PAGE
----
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We have two children with autism attending school this year. One of them has an IEP, the other does not. Our daughter went through the pre-screening process, but did not display obvious delays. I have a feeling she’s not alone in this situation! There are likely many children who join her in having autism but not being, “autistic enough,” for an IEP. I do not blame the school system for this; however, it does inspire me to be creative in how I can help her navigate her new school environment. Here are five tips for helping your special needs child experience a successful school year – even without an IEP!
Speak with your child’s teacher
This can be intimidating. I never want to seem like the overbearing hypochondriac, but I do want the professionals in my children’s lives to be prepared if they encounter challenging behaviors. There is a reason for those behaviors, after all!
Plan for success
Create a routine, set up a visual schedule, write a social story. You know how your child best prepares for new circumstances, so make plans to prepare her ahead of time and set her up for success.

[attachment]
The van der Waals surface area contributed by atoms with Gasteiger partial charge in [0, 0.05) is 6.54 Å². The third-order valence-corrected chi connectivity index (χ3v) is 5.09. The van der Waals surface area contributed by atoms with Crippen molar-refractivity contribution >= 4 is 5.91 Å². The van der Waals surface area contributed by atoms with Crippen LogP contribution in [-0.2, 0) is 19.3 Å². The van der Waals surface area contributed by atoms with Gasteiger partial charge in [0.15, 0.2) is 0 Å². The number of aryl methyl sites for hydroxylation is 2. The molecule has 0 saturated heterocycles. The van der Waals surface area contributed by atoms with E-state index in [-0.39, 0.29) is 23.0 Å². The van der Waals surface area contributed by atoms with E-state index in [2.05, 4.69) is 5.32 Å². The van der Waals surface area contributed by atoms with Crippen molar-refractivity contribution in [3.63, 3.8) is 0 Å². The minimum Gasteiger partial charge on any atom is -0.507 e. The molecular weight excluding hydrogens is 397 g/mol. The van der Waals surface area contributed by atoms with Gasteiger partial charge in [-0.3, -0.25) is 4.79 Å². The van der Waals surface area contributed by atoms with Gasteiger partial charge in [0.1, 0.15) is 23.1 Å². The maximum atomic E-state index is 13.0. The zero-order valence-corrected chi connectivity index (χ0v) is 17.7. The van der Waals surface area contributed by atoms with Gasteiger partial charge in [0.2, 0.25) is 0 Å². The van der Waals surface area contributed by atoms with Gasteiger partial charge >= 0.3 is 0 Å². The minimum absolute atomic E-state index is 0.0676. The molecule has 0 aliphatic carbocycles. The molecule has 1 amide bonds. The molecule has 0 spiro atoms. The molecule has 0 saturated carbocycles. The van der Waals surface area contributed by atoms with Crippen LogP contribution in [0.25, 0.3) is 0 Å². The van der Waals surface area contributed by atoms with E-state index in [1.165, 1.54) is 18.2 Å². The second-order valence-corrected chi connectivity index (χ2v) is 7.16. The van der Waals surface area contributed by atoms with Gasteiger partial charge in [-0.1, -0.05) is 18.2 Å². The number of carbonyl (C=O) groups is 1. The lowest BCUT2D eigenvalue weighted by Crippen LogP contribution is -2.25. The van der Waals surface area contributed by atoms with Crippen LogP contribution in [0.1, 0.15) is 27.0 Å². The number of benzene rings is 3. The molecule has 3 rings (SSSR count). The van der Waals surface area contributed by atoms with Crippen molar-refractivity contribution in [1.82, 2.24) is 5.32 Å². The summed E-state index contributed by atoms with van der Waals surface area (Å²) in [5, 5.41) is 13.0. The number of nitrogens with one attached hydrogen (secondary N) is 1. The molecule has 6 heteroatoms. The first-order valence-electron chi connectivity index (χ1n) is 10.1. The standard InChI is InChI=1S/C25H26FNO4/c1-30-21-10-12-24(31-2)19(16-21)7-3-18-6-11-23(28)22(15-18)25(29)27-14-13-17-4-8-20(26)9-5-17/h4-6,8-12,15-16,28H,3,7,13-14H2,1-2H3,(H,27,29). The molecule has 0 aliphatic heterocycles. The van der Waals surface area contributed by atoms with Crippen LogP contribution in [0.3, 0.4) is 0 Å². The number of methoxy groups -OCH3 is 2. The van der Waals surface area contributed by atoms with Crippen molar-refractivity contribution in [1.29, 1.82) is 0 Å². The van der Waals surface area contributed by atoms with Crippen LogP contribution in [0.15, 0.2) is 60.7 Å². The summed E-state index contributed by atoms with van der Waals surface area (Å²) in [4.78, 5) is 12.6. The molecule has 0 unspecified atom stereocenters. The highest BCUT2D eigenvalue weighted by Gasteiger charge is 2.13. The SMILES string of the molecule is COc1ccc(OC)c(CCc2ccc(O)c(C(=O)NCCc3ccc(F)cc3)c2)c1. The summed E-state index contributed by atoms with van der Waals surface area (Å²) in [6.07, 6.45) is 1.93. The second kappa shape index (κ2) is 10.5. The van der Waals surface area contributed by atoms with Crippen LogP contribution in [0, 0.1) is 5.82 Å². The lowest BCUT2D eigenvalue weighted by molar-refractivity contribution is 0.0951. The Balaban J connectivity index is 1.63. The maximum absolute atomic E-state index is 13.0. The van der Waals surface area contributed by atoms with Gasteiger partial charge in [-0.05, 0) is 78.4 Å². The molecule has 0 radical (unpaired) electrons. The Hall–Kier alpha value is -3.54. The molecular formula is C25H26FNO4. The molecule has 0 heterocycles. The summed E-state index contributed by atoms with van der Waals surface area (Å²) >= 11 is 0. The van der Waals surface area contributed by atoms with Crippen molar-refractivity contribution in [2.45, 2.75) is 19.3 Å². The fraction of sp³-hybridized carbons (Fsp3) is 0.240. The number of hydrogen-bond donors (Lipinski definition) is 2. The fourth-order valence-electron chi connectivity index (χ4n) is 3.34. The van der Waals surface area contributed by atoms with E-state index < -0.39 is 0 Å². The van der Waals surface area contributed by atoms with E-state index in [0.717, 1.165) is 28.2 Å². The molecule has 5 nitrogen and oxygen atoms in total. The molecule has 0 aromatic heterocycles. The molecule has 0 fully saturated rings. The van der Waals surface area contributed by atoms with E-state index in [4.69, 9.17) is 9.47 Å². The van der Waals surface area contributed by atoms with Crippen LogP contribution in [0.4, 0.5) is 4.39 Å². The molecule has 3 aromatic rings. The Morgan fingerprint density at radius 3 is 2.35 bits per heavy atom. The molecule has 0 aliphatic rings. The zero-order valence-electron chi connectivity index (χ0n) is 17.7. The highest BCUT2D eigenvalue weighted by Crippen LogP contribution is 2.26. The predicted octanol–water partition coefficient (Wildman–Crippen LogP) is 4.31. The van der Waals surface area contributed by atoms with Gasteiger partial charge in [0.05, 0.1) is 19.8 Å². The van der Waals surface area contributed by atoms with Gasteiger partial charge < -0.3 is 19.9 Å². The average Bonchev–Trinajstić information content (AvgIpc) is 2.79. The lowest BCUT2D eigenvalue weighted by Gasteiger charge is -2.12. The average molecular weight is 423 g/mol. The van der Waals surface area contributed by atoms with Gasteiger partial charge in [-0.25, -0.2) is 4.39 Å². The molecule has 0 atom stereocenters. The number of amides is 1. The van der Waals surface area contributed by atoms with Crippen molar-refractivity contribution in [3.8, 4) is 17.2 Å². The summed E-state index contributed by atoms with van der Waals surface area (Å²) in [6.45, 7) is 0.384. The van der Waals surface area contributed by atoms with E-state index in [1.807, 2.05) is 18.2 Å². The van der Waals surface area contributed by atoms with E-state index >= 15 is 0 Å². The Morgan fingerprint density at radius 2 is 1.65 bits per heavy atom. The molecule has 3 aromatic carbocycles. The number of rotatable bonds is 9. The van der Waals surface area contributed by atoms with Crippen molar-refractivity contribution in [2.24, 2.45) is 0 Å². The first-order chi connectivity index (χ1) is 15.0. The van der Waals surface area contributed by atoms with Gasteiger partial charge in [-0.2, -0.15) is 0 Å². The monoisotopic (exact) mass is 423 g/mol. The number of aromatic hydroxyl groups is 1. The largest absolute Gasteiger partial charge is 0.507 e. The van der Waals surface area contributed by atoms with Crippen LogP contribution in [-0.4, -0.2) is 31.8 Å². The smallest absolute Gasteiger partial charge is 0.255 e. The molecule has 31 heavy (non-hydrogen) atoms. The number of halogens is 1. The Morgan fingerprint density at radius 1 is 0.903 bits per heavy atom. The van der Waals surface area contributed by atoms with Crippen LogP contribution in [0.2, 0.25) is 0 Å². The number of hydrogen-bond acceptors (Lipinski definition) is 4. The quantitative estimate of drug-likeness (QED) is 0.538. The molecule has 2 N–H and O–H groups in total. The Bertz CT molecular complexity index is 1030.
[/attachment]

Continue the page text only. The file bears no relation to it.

Teach coping strategies
When your child is in a period of stable functioning, initiate a conversation about coping with stress. Give them examples of how you cope and provide them ideas for handling their own anxiety. For example, “I get nervous about doing something new. When I’m nervous, I like to pull on a hair elastic that I keep on my wrist.” If your child has a preferred calm-down method, talk about that, or suggest something that they enjoy doing (i.e. playing with a toy, ripping paper, etc.). Our kids need us to give them the tools to manage their anxiety.
Supply a small calm-down activity to keep in the classroom
My daughter loves working with putty. It helps her calm and center herself. I supply putty for her teacher to keep in the classroom in case she needs it. Maybe your child uses a specific fidget or a weighted lap pad. Ask your child’s teacher if you can provide it in the event that they need to help your child calm down. A good teacher will want to see your child succeed, too!
This may not be feasible, but it will help if you can occasionally spend a few hours in the school. You can observe how your child interacts with peers, responds to demands, and handles the daily schedule. Remember that you can request an IEP evaluation at any time during the school year if you notice that your child is having a difficult time keeping up in the classroom!
How do you help your child succeed, even without an IEP? Share your tips in the comments!